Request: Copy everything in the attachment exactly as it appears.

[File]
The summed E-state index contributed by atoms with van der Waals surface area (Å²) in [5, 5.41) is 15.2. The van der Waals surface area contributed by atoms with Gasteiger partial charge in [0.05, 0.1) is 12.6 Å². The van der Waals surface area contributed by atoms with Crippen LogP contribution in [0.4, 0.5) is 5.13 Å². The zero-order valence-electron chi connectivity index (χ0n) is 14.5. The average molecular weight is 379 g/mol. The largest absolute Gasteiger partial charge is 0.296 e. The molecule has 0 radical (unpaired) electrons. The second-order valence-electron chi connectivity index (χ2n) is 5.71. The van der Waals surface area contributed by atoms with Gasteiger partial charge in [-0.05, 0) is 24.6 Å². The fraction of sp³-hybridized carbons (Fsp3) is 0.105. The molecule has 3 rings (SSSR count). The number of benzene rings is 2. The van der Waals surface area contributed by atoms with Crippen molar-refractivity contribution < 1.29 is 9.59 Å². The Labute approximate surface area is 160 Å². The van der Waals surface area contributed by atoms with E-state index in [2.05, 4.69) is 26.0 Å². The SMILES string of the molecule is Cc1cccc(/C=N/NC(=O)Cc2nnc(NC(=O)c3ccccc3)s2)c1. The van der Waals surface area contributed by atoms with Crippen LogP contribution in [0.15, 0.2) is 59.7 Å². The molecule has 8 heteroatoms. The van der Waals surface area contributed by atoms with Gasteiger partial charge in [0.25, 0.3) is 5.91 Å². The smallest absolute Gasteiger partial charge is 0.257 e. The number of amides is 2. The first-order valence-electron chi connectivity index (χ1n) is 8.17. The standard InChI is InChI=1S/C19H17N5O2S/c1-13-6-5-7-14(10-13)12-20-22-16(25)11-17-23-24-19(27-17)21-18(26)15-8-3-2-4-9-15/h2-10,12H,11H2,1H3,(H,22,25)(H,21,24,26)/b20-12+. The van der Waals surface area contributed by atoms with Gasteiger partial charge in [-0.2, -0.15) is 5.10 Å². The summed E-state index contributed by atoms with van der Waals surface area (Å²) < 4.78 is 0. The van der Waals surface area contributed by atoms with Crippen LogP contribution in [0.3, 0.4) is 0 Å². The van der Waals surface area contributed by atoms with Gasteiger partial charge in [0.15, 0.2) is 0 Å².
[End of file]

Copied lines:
The summed E-state index contributed by atoms with van der Waals surface area (Å²) in [5, 5.41) is 15.2. The van der Waals surface area contributed by atoms with Gasteiger partial charge in [0.05, 0.1) is 12.6 Å². The van der Waals surface area contributed by atoms with Crippen LogP contribution in [0.4, 0.5) is 5.13 Å². The zero-order valence-electron chi connectivity index (χ0n) is 14.5. The average molecular weight is 379 g/mol. The largest absolute Gasteiger partial charge is 0.296 e. The molecule has 0 radical (unpaired) electrons. The second-order valence-electron chi connectivity index (χ2n) is 5.71. The van der Waals surface area contributed by atoms with Gasteiger partial charge in [-0.05, 0) is 24.6 Å². The fraction of sp³-hybridized carbons (Fsp3) is 0.105. The molecule has 3 rings (SSSR count). The number of benzene rings is 2. The van der Waals surface area contributed by atoms with Crippen molar-refractivity contribution < 1.29 is 9.59 Å². The Labute approximate surface area is 160 Å². The van der Waals surface area contributed by atoms with E-state index in [2.05, 4.69) is 26.0 Å². The SMILES string of the molecule is Cc1cccc(/C=N/NC(=O)Cc2nnc(NC(=O)c3ccccc3)s2)c1. The van der Waals surface area contributed by atoms with Crippen LogP contribution in [0.15, 0.2) is 59.7 Å². The molecule has 8 heteroatoms. The van der Waals surface area contributed by atoms with Gasteiger partial charge in [0.25, 0.3) is 5.91 Å². The smallest absolute Gasteiger partial charge is 0.257 e. The number of amides is 2. The first-order valence-electron chi connectivity index (χ1n) is 8.17. The standard InChI is InChI=1S/C19H17N5O2S/c1-13-6-5-7-14(10-13)12-20-22-16(25)11-17-23-24-19(27-17)21-18(26)15-8-3-2-4-9-15/h2-10,12H,11H2,1H3,(H,22,25)(H,21,24,26)/b20-12+. The van der Waals surface area contributed by atoms with Gasteiger partial charge in [-0.2, -0.15) is 5.10 Å². The summed E-state index contributed by atoms with van der Waals surface area (Å²) < 4.78 is 0. The van der Waals surface area contributed by atoms with Crippen LogP contribution in [0.3, 0.4) is 0 Å². The van der Waals surface area contributed by atoms with Gasteiger partial charge in [0.15, 0.2) is 0 Å².